In an economy such as India’s where social disparity and inequality have routinely maintained high values, musical learning never quite managed to solidify its place as a significant and secure life pursuit. Barring exceptions, musical learning falls largely into two categories. It is either one’s desperate hope to earn bread, or a hobby to be pursued with due caution so as to not let it interfere with one’s academic (a.k.a meaningful) pursuits. Mr. Halder confirms this as a teacher of Western Classical (which is an obscure genre in itself in India) saying, “Students initially want to continue music and become a musician. But when they are faced with the pressures of academics and building a career, it takes a backseat as they find there is little to no scope in music. The few willing to pursue Western Classical abroad, are usually overwhelmed by the standard of the competition there.” According to him music and certain other art forms like drama, photography, etc are yet to produce stable or well-defined career options in India. Thus, he notes that it would require a whole lot of courage on the part of the parents, who want their children to be stable in life, to encourage careers in such disciplines. Mr. Halder brings to light the fact that being from a country where a large percentage of the population has been familiar with financial strain at some point in their lineage, we have been genetically programmed to minimise financial risk in our lives and our children’s as well. This leads us to make life choices which often sacrifice our dreams and passions or merely re-adjust them to be more “practical”. However, it wasn’t all dark as Mr. Halder noted the progress India has made in recent years in certain fields of art and expressed his hopes for similar strides in musical learning. For a start, he believes schools need to make music a more prominent part of their curriculum making use of the provisions in the ICSE and CBSE boards for theory and practical classes in Western Classical. Making it a part of school teaching would be instrumental (pun intended) in making it a less alien concept for students and parents alike, not to mention provide more structured musical education. Mr. Halder believes, “music (or any art) and academics should go hand in hand in aiding a child’s development.”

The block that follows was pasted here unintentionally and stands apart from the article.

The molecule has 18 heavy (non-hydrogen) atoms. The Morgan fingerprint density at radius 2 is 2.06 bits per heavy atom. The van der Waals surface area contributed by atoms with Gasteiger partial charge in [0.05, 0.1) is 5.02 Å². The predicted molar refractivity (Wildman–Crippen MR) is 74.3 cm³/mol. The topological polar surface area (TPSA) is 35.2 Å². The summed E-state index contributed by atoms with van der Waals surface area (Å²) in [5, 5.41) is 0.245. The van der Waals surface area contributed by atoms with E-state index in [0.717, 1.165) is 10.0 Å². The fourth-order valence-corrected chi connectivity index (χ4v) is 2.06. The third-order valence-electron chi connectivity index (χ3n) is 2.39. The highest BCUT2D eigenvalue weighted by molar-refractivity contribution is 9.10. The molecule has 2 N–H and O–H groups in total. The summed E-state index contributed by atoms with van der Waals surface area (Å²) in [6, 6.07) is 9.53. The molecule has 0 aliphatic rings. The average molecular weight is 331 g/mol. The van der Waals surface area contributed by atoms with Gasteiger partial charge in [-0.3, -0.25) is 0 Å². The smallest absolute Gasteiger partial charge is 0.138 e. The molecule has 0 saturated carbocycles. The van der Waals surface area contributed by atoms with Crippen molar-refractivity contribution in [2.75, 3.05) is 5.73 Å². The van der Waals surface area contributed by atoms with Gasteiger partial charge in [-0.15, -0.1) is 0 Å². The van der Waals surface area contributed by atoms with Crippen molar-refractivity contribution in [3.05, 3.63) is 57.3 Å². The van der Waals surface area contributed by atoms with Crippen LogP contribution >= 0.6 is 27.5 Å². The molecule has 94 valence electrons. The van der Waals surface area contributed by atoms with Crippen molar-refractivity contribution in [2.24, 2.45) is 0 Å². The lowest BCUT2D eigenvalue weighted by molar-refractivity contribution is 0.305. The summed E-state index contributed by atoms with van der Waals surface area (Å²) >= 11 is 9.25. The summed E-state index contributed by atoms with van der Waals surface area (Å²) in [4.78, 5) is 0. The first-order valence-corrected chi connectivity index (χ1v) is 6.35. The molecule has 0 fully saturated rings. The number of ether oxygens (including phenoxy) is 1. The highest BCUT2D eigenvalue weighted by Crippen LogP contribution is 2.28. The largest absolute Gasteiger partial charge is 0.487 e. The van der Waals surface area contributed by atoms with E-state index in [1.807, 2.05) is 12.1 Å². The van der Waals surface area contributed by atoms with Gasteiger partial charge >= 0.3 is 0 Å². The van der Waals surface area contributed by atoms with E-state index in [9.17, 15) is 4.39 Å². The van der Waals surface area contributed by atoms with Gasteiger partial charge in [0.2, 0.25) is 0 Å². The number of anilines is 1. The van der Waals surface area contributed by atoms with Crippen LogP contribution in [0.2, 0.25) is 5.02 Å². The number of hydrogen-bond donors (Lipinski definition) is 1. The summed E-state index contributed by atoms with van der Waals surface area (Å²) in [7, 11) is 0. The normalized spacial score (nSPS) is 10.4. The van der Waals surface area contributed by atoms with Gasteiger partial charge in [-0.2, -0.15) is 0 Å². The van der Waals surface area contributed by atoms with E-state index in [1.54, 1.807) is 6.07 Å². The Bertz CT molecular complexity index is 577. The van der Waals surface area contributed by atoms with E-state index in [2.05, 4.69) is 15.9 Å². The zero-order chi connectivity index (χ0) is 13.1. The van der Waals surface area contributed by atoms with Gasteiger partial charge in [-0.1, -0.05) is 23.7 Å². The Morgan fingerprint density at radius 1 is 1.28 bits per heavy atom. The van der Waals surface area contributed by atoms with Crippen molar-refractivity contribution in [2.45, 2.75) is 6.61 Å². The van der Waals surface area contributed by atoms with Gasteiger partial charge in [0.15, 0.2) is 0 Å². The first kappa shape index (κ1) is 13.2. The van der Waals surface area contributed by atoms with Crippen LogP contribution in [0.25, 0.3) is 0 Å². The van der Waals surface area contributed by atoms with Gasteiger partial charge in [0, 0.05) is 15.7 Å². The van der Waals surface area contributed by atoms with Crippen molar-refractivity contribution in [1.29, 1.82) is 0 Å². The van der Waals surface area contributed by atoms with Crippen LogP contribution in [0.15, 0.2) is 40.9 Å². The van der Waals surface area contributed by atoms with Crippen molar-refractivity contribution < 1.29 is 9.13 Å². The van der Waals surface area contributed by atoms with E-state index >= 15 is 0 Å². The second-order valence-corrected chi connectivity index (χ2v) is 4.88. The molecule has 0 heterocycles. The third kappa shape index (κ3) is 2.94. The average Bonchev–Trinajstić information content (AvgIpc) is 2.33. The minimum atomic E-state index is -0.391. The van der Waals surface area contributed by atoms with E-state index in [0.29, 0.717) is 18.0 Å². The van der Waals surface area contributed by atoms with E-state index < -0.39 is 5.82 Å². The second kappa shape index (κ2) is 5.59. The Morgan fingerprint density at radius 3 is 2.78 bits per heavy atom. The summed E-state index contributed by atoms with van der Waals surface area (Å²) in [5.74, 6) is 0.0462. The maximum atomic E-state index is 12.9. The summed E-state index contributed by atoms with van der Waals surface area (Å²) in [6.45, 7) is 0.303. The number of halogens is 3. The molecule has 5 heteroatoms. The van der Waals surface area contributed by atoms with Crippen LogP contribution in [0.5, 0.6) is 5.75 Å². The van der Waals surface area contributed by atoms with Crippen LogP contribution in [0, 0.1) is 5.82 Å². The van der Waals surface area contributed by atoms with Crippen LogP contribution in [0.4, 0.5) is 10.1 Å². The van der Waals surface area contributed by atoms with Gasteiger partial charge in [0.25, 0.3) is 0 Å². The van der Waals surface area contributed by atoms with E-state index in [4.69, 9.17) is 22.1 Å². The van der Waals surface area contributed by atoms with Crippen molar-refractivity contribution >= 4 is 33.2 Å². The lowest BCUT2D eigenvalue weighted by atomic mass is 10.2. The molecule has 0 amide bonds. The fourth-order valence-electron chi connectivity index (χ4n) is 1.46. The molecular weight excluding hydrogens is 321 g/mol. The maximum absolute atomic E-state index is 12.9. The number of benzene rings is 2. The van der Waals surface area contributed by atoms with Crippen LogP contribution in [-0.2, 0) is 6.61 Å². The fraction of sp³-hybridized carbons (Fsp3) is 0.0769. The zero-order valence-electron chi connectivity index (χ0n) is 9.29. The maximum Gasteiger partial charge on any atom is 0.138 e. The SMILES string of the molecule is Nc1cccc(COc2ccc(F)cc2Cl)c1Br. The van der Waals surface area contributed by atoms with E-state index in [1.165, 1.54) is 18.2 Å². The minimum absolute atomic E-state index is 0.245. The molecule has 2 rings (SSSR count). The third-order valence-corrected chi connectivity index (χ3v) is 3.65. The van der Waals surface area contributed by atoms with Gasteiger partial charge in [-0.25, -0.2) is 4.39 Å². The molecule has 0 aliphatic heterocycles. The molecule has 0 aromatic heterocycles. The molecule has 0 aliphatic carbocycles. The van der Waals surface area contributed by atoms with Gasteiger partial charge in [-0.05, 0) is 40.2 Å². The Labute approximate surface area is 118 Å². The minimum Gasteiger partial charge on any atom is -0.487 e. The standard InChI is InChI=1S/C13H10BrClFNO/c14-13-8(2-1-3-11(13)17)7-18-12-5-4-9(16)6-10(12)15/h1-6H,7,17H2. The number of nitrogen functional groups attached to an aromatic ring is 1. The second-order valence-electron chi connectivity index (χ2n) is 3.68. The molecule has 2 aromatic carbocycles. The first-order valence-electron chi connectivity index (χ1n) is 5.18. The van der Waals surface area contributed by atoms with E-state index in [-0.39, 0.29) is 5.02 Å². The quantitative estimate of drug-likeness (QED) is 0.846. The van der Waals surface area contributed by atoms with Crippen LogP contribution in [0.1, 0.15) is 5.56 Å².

When asked if he always dreamt of being a teacher, Mr. Halder in his passionate manner stated that he always wanted to be a performer of Western Classical. Teaching came as a part of sustaining that very dream amidst the hardships of life and taking the leaps of faith that brought him where he is today. However, being a teacher at times takes its toll on the musician and the performer in him or her. “When you become a teacher, a lot of your time goes into teaching and the scope for personal skill development becomes rare”, says Mr. Halder. The struggles of teaching violin and keyboard in the discipline of Western Classical are considerable in India. Having taught students in Kolkata, Delhi, Mumbai and other cities Mr. Halder notes that while there are quite a few teachers, students are a bit difficult to come by. Many opt for vocal music and other less-taxing instruments over the violin. In his words, “As a violin teacher in Kolkata, if you even get one student you are lucky.”